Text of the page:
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"Which side would Thomas Jefferson have been on?" Topic


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06 Jun 2018 12:31 p.m. PST
by Editor in Chief Bill

  • Removed from TMP Poll Suggestions board
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1,200 hits since 18 Nov 2017
©1994-2018 Bill Armintrout
Comments or corrections?

Winston Smith Supporting Member of TMP18 Nov 2017 7:44 a.m. PST

As a Virginian all the way, I believe Thomas Jefferson would have been a staunch Confederate.
He would have been an ineffectual governor of Virginia, at the very least, being a thorn in the side of Jefferson Davis. . grin

Discuss.
Let me get my hat…

Dynaman878918 Nov 2017 8:07 a.m. PST

No, I don't think I will

jdpintex18 Nov 2017 8:36 a.m. PST

Yep, I agree.

JimDuncanUK18 Nov 2017 8:49 a.m. PST

Wouldn't he have been dead?

Personal logo Cacique Caribe Supporting Member of TMP18 Nov 2017 9:16 a.m. PST

Thomas Jefferson?

Definitely, but he would have probably tried more diplomacy first, and perhaps come up with a more effective transition period out of slavery that would not be as catastrophic to the South's agrarian economy.

He would have probably started off by saying: "As the oldest living American, and the only remaining Founding Father, I …". :)

Dan

Prince Alberts Revenge18 Nov 2017 9:23 a.m. PST

Not sure there is much to discuss, from what I know of his political philosophies and his feelings towards his state, I imagine he would have been staunchly Secessionist.

N0tt0N Supporting Member of TMP18 Nov 2017 9:34 a.m. PST

"and perhaps come up with a more effective transition period out of slavery that would not be as catastrophic to the South's agrarian economy."

I'm pretty sure the country WAS following his transition plan out of slavery. It led to the U.S. Civil War.

Staunch Sessessionist of course. Lincoln's manipulation towards a strong central government would clearly have branded him a Tyrant King by Hamilton's Gollum, Mr. Jefferson.

rustymusket Supporting Member of TMP18 Nov 2017 9:45 a.m. PST

IMHO, he would have felt forced to join the secessionists due to economics, though morally torn by slavery (or seemingly so). He did a lot of fence straddling in his time, so it is hard to be definitive. He is also quoted as saying something to the effect that each generation has to decide the laws it needs for itself; sort of a new Declaration of Independence every generation. He recognized change and the fact the Founding Fathers could not speak to future needs. (I consider myself a student of history, not an expert,so I may be incorrect in some assumptions regarding Jefferson.)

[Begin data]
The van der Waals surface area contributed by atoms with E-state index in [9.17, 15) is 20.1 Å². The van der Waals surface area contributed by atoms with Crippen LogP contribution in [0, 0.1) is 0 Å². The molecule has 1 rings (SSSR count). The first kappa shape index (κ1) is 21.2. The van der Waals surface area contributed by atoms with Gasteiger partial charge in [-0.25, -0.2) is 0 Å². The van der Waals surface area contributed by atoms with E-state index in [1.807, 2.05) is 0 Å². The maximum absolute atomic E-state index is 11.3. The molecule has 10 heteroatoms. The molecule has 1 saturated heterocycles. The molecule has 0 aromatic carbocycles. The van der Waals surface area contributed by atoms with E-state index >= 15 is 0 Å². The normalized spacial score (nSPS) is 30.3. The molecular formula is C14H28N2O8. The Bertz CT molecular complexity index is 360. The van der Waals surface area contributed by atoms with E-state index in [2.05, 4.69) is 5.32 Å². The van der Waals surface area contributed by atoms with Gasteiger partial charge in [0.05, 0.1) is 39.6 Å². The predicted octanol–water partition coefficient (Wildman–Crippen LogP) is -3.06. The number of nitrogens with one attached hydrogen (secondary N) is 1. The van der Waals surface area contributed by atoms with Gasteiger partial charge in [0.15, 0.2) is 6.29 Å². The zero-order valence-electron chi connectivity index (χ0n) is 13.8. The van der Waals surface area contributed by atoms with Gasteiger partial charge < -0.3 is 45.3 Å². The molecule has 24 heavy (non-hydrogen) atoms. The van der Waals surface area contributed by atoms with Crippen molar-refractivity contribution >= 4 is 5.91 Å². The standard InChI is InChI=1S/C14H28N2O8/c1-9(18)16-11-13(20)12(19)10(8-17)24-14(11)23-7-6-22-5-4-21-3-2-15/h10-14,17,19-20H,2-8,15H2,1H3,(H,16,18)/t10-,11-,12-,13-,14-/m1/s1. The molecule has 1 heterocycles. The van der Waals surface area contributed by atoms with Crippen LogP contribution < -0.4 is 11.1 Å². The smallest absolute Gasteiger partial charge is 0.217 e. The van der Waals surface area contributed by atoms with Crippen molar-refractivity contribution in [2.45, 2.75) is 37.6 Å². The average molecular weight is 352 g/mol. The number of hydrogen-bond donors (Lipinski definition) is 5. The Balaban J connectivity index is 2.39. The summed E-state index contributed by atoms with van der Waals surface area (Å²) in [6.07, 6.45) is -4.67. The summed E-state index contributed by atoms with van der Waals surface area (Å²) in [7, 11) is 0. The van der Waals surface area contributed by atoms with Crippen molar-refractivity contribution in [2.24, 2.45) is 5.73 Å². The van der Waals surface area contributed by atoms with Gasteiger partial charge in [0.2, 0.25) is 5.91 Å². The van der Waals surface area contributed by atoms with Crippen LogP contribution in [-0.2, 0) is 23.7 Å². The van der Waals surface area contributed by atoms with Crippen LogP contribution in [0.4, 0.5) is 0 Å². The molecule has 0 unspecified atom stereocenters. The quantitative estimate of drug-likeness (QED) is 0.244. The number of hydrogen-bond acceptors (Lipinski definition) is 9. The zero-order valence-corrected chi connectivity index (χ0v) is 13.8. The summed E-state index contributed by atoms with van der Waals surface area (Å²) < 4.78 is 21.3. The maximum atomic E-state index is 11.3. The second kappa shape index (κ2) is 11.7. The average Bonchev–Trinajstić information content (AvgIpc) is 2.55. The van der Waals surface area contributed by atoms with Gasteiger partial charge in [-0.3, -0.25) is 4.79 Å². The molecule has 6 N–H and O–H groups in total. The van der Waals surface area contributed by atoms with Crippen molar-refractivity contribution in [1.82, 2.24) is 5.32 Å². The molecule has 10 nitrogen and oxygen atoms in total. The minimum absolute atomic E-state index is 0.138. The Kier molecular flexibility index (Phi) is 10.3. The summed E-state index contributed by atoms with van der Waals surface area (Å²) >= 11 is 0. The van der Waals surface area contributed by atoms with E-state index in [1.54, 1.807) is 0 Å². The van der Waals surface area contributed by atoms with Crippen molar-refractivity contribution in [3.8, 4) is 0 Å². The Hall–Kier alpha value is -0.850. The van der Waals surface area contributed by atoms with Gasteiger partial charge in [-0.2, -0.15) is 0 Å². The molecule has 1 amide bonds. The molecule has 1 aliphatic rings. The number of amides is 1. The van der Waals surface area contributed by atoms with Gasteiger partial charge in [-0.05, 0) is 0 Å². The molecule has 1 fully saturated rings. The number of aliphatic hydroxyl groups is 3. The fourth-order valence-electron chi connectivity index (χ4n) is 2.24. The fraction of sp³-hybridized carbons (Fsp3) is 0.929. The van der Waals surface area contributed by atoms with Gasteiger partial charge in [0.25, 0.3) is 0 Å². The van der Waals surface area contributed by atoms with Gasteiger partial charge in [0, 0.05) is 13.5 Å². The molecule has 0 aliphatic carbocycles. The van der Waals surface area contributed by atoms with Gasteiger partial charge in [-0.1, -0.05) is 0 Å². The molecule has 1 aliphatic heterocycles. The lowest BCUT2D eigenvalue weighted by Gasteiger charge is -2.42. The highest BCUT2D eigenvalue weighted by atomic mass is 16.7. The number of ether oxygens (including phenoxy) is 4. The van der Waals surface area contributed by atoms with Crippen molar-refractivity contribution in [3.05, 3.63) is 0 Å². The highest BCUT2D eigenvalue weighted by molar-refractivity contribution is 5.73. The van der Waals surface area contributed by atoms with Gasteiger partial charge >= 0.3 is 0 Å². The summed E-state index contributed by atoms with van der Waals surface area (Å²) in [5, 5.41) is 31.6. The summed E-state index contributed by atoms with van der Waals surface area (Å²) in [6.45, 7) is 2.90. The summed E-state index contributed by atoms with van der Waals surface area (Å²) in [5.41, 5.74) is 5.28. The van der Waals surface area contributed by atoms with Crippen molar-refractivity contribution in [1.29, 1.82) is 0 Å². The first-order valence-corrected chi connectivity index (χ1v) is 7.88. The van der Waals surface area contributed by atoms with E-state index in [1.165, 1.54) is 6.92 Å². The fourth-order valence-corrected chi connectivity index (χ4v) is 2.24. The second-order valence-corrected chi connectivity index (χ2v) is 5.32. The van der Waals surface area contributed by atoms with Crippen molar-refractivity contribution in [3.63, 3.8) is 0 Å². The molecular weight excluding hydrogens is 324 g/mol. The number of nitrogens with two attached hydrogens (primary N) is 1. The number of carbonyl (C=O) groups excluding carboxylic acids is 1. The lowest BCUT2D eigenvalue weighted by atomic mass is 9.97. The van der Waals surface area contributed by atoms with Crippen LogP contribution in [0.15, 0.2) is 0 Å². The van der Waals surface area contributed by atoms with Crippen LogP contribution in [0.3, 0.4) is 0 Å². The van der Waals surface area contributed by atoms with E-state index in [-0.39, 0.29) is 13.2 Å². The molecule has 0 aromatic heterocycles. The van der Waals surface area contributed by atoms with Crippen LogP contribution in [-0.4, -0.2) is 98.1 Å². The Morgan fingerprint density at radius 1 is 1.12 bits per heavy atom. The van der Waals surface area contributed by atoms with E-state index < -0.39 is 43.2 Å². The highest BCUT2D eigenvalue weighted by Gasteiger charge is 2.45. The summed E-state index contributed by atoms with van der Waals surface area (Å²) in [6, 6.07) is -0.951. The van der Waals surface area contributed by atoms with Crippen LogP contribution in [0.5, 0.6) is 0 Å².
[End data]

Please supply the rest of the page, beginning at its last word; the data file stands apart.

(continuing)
Personal logo Flashman14 Supporting Member of TMP18 Nov 2017 10:56 a.m. PST

I would have advised not attacking Fort Sumter, or embarking on any military hostility.

Personal logo McLaddie Supporting Member of TMP18 Nov 2017 11:42 a.m. PST

Thomas Jefferson was a consistent advocate for freeing the slaves and against its continuance in the US. I would think that given his efforts to create a strong Federal government and establish the US and faced with the reasons for the South exceeding, he would have sided with the Union.

Extract from Thomas Jefferson's Drafts of the Virginia Constitution [Before 13 June 1776]

From Jefferson's Second Draft

No person hereafter coming into this country shall be held in slavery under any pretext whatever.

From Jefferson's Third Draft

No person hereafter coming into this country shall be held within the same in slavery under any pretext whatever.

Extract from Thomas Jefferson's Notes on the State of Virginia

Deep rooted prejudices entertained by the whites; ten thousand recollections, by the blacks, of the injuries they have sustained; new provocations; the real distinctions which nature has made … will divide us into parties, and produce convulsions which will probably never end but in the extermination of the one or the other race.

Extract of a letter from Thomas Jefferson to William A. Burwell Washington Jan. 28. 05.